This one is for the 4th of July tomorrow

just so we all remember what this once great nation was able to do seven long decades ago

[B]With liberty [ships] for all[/B]

Melissa Wood July 3, 2014

I first saw the remains of a Liberty ship during a trip to Kodiak, Alaska. The former Albert M. Boe was brought there to get fish processing back online after the state’s devastating 1964 earthquake. Though the ship, now called the Star of Kodiak, is no longer afloat, you can still clearly see the structure in Trident Seafoods’ plant.

At the time I didn’t know the Albert M. Boe and I came from the same place. It was the last ship built in my home of South Portland, Maine, launched on Oct. 30, 1945, according to Peter Elphick, author of “Liberty: The Ships that Won the War.”

During World War II, an estimated 30,000 workers mass-produced 236 of these cargo ships in South Portland’s two shipyards. The first ship completed was the John Davenport, which slid down the ways of the New England Shipbuilding Corp.’s West Yard on May 15, 1942.

It seems hard to imagine a bustling shipbuilding operation on the peaceful waterfront park the site has become. But some remember it still. In an oral history project, some of South Portland’s former shipyard workers recall working at the yards as shipfitters, welders and riveters. My back hurt just listening to several workers describing climbing with heavy loads of welding cable or riveting from inside the ship on hot summer days with little air circulation.

The production of Liberty ships was shipbuilding in the extreme. They were built quickly, and no one was faster than West Coast operator Henry Kaiser. According to historian Kennedy Hickman, Kaiser’s new techniques for mass production could produce a new ship in two weeks. In a publicity stunt, Kaiser’s yard in Richmond, Calif., built the Robert E. Peary in four days, 15 hours and 29 minutes.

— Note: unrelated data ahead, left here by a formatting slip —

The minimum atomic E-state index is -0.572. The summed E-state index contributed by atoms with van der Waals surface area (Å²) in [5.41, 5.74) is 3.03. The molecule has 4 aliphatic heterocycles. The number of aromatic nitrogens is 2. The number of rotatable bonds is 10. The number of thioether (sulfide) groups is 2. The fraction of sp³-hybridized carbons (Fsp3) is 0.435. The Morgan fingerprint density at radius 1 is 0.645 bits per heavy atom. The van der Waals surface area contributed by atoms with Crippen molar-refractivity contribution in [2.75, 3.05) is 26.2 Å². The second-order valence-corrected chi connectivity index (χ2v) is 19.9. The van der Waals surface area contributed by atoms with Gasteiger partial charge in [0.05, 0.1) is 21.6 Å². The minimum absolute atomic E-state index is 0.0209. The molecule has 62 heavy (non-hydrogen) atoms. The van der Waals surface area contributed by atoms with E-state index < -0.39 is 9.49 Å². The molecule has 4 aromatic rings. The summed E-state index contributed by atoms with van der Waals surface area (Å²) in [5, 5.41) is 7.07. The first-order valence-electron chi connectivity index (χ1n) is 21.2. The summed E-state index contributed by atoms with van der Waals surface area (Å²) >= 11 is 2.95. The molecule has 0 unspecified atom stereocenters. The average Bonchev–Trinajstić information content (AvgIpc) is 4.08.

The speediness wasn’t just for show. Hickman says Liberty ships were designed to be built fast enough to replace the ones sunk by German submarines. This maintained the United States’ supply connection to Europe, which was one of the keys to winning the war, he writes.

Tomorrow, many people in my neighborhood will walk to the site of the former shipyards to watch fireworks from across the water in Portland. It seems like a fitting place to celebrate our nation’s liberty.

once it was industry on a scale never seen before by the likes of man…today it is condos and marinas

My cap has some books on NY harbor during WWII , great picks on how busy and how much stuff was moving then if support of the war. Quite a difference then and now where they put ships to work or build… I was amassed how things changed. In Maine now the only industry it seems like you can go into is food, seasonal hotels